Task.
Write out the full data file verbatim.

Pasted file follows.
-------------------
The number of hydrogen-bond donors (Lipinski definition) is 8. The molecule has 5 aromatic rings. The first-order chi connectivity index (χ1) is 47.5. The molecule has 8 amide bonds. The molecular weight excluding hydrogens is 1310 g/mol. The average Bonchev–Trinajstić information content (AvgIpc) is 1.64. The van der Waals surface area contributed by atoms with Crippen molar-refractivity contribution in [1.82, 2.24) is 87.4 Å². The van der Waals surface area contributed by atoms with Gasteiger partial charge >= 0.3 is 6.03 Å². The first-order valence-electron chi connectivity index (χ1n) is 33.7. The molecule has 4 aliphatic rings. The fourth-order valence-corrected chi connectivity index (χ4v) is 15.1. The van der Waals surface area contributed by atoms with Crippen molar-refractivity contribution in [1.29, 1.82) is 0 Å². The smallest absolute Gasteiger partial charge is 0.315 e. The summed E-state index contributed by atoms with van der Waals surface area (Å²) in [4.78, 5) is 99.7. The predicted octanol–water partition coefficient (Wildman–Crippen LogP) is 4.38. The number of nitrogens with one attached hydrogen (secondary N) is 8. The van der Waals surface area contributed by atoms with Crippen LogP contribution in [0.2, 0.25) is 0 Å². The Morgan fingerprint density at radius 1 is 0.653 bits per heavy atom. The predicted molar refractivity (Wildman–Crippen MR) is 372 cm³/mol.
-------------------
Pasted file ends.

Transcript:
The number of hydrogen-bond donors (Lipinski definition) is 8. The molecule has 5 aromatic rings. The first-order chi connectivity index (χ1) is 47.5. The molecule has 8 amide bonds. The molecular weight excluding hydrogens is 1310 g/mol. The average Bonchev–Trinajstić information content (AvgIpc) is 1.64. The van der Waals surface area contributed by atoms with Crippen molar-refractivity contribution in [1.82, 2.24) is 87.4 Å². The van der Waals surface area contributed by atoms with Gasteiger partial charge >= 0.3 is 6.03 Å². The first-order valence-electron chi connectivity index (χ1n) is 33.7. The molecule has 4 aliphatic rings. The fourth-order valence-corrected chi connectivity index (χ4v) is 15.1. The van der Waals surface area contributed by atoms with Crippen molar-refractivity contribution in [1.29, 1.82) is 0 Å². The smallest absolute Gasteiger partial charge is 0.315 e. The summed E-state index contributed by atoms with van der Waals surface area (Å²) in [4.78, 5) is 99.7. The predicted octanol–water partition coefficient (Wildman–Crippen LogP) is 4.38. The number of nitrogens with one attached hydrogen (secondary N) is 8. The van der Waals surface area contributed by atoms with Crippen LogP contribution in [0.2, 0.25) is 0 Å². The Morgan fingerprint density at radius 1 is 0.653 bits per heavy atom. The predicted molar refractivity (Wildman–Crippen MR) is 372 cm³/mol.